Since oil and gas are often extracted together, by the same driller, it would seem natural to use oil as the fracturing fluid – unless you’re a petroleum engineer. They are hardwired to pull oil out of the ground, not pump it back down. Plus, oil is $100 a barrel and water is basically free. This highlights a famous paradox of resource pricing – water must be cheap because life depends on it, but keeping water cheap opens it up to abuse.
Water must be cheap because life depends on it, but keeping water cheap opens it up to abuse.
You may think that oil is $100 a barrel and water is eight cents – but neither of these is the relevant price. The relevant price for the oil is the cost to pump it down, install the proppant, and pump it back out. It’s not going to escape. Normally, you would pump out the contaminated water anyway, so the cost is invariant.
Obviously, this glosses over some engineering challenges, but it illustrates the key point. Drillers use water as an industrial fluid costing eight cents a barrel. They are making an arbitrage profit on the artificially low price of water.
Jeremiah is always coaching you to seek the truth, so that you can plan – and vote – objectively. This is harder than it sounds, because all news sources are biased. Part of the fun is watching theories ripen into facts. Here are a few we have been watching:
- Employers are holding back on hiring, and cutting hours, due to Obamacare. We started following this when it was a theory in the business press, and then we looked for it in the BLS figures, and now it’s in the Beige Book.
Many contacts also commented on reluctance to expand due to uncertainty surrounding the Affordable Care Act; some employers cut hours or employees.
- Employment is restricted due to onerous regulation of business. This is a perennial complaint from business, but now there is current research in The Economist.
- Quantitative easing will never end. This is typical of the cynics at Zero Hedge – the Fed has painted itself into a corner, addicted, enabling, etc. Today, we have Societe Generale saying the Fed is more likely to increase QE than to taper it.
We are still watching this third one. QE can’t go on forever, but we should know in January whether it’s ticking up. The first one, about Obamacare – that’s a fact. So, why do we see Secretary Sebelius boldly dismissing it? Maybe she thinks you (and Jon Stewart) are stupid.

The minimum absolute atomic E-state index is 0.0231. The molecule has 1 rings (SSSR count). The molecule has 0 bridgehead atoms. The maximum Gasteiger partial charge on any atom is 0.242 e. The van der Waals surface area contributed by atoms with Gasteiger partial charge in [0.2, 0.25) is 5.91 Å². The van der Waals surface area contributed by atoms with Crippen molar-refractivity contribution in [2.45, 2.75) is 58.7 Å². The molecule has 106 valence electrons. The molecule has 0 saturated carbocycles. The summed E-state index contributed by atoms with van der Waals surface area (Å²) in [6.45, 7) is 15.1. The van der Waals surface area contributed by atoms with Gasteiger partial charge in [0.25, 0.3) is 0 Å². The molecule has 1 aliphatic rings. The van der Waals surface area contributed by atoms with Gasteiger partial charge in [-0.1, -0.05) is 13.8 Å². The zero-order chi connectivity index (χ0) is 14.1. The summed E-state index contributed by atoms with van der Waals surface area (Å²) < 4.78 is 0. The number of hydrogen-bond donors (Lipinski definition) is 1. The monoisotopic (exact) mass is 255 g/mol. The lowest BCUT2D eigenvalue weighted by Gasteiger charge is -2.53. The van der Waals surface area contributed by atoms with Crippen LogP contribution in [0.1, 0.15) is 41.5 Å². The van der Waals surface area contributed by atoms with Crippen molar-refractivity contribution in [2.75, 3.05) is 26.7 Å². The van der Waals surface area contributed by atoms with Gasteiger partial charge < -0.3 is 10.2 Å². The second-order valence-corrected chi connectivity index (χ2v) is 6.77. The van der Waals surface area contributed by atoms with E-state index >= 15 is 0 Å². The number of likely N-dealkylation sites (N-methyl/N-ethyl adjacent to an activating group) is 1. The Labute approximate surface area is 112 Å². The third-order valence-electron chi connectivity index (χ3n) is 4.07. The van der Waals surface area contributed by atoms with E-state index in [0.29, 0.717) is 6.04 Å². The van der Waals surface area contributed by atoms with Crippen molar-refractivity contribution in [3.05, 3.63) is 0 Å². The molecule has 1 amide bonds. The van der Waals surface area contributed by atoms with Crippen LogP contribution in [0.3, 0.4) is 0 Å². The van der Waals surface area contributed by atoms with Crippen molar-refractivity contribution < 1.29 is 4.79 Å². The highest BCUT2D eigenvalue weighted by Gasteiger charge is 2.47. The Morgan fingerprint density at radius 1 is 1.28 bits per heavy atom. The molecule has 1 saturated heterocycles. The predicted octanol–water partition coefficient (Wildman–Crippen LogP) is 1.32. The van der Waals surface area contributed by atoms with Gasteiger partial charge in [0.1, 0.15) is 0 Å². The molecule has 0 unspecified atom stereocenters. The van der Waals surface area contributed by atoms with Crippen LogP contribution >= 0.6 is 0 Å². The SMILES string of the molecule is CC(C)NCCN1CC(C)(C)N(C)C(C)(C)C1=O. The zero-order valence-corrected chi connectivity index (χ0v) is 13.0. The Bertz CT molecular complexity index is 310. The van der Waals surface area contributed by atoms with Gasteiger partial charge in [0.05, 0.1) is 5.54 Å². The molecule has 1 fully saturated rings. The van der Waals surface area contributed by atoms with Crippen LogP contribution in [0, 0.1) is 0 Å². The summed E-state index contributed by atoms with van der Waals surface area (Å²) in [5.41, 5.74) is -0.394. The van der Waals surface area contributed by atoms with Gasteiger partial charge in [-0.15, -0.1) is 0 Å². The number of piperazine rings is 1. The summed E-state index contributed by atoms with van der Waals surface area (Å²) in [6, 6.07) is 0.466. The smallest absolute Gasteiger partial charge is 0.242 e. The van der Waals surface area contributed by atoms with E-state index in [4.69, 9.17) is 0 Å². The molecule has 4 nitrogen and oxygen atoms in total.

We really like the way the OECD writes about skills. They refer to a nation’s “stock” of skills, because skills are an earning asset, like roads and factories. Without strong skills, we cannot expect to succeed in the modern economy. This applies to us, individually, and to America as a whole.
The survey looks at variations in skill levels across nations and within nations. We have already mentioned the impact of skills on inequality. Here are a few more insights from the report:
- In America, skill levels are inherited. Jeremiah has discussed this before. If you were born into the bottom quintile, chances are you will stay there, because our schools are no good.
- We have an abnormally large proportion of these unfortunates. The OECD calls them “below level 1.” That’s a strain on our social safety net.
- Older Americans are better at math than younger Americans. The OECD calls that a “declining stock of skills.” When Jeremiah’s generation dies off, you kids will be dead last in the world.
- Having an education is not the same as having skills. We rank near the top in going to college, but Dutch high school graduates have more skills. Jeremiah thinks college in America is a fraud, and so does Simon Black.
- The survey makes some borderline capitalist observations about labor force participation. Tax and benefit systems can make work unprofitable for low-skilled adults. This bit of arithmetic, they’re good at.
- Employers complain of a skills shortage, even though unemployment is high! That’s why we beg the INS for more H-1B visas.
- Unions may lock workers in to jobs for which they’re unsuited, while locking out younger workers, and generally distorting the allocation of skills.
- Immigrants must learn the host language. We figured they would pick it up eventually, but the OECD says this is a big problem and requires government intervention.
Again, the OECD – Sec. Gen. Angel Gurria – is to be commended for an objective look at the issue. Some media outlets have been spinning the results to suit an agenda. The Economist, for instance, thinks that “more egalitarian societies have better skills,” an obvious misreading of cause and effect.